For instance, in this article the military states that when a soldier is experiencing sighs of mental trouble or PTSD they will move him to a location not far from the battle field to rest for a couple days and speak with someone about their traumatic experiences and probably receive some medication. I think it is good when mental issues like these are recognized by higher ranking officials and they realize that some help needs to be enforced; although I don’t think enough is being done to let the soldier properly heal before he is sent back into battle. I think it would be more useful to completely remove a soldier suffering from PTSD from any dangerous war like area, in order to help decrease their anxiety level. Give them a psychiatrist to speak with and help with their traumatic experiences. Then when they show signs of mental stability send them back.
I will be there for ongoing weekly support to help you through the tough times in this disease, and I will keep you up to date for all the ongoing advances in treatment and managing of the disease and its effects. Yours Sincerely, Dr Sally Bradshaw Bibliography Wikipedia (7 May 2012) “Huntington’s Disease”, (Visited 4/5/12) <http://en.wikipedia.org/wiki/Huntington's_disease> Medicine Net.com (March 2012) “Huntington’s Disease” (Visited 4/5/12) <http://www.medicinenet.com/huntington_disease/page3.htm> Your Genes Your Help (March 2012) “How is Huntington’s Disease Inherited” (Visited 6/5/12) <http://www.ygyh.org/hd/inherited.htm> Better Health Channel (February 2012) “MRI Scan” (visited 2/5/12) <http://www.betterhealth.vic.gov.au/bhcv2/bhcarticles.nsf/pages/MRI_scan> By Kristi Ellerton,
Running Head: Theory Critique Hart Theory Critique: Archibald Hart The Anxiety Cure Jennifer Hooker Liberty University COUN 507 Diane Powel 12/09/12 Summary of Content Dr. Archibald Hart’s book The Anxiety Cure is often presented as a self-help book. Dr. Hart introduces a guideline that would assist a person in determining the causes and prevention of anxiety and ways to cope with it. Dr. Hart wants to raise awareness on the growing effects of anxiety is now one of the major emotional disorders at this time (Hart, 1999). Stress can often be unpredictable and difficult to avoid, however it can end up leading to depression or an anxiety disorder, which could negatively affect the progress of living a healthy life. Dr. Hart provides examples of different techniques that can be utilized when coping with anxiety without having to rely on the use of medication.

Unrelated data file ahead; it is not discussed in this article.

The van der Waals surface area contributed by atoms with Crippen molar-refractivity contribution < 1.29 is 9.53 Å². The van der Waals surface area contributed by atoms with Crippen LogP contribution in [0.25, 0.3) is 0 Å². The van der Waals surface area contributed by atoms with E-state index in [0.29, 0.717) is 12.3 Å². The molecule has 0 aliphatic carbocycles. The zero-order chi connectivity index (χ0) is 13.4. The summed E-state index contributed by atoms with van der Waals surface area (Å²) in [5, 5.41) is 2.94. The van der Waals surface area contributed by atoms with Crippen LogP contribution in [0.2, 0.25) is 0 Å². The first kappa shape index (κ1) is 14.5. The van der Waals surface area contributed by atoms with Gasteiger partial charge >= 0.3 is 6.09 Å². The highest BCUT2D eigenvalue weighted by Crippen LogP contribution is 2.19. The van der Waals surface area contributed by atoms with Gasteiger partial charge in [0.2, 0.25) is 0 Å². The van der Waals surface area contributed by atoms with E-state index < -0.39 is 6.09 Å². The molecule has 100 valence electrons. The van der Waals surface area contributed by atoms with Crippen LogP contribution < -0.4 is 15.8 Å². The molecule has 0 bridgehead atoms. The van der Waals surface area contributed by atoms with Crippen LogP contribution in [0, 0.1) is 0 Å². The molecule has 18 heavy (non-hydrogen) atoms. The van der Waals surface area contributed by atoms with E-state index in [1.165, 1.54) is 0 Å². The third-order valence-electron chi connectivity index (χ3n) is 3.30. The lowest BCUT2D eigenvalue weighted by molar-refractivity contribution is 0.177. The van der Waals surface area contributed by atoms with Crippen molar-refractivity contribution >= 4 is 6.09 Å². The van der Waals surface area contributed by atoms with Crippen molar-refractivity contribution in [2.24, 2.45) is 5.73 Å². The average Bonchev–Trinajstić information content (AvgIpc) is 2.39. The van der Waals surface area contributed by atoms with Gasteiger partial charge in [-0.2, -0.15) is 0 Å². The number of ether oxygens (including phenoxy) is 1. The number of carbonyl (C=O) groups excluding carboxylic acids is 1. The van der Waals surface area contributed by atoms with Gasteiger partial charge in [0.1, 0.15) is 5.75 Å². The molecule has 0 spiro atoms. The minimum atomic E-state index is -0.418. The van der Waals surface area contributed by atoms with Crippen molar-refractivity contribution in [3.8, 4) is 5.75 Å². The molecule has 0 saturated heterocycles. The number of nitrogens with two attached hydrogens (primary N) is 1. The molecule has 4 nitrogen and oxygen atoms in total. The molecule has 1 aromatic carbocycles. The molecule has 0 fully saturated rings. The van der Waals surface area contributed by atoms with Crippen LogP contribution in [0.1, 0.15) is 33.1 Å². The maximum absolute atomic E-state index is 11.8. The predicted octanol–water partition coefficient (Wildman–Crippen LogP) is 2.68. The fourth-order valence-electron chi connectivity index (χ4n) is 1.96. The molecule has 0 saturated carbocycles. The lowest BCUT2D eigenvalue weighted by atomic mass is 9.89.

“People with Generalized Anxiety Disorder report that the anxiety that they experience cause substantial interference with their lives and they need a significant dosage of medications to control their symptoms.” (Gerow and Chatmon 2013, p. 258). To try and help Mr. Hudson with his disorder I’m going to try two methods of treatment. The first method would be a psychoactive drug therapy. I will have him try an antianxiety drug called Equanil, a muscle relaxant for his extreme muscle tension. According to Gerow and Chatmon, “When muscular tension is reduced, a person usually reports feeling calm and at ease” (p. 281).
There is a fine line with regard to the status of a patient’s health, the patient’s state of mind, and the exhaustion of alternative means for pain regulation. For decades, our country has debated good death and its implementation, surely it will be discussed at length for decades to come. History conveys the outcome of previous decisions, both good and bad. Hopefully, others will not suffer in vain while waiting for reasonable decisions and legislature to come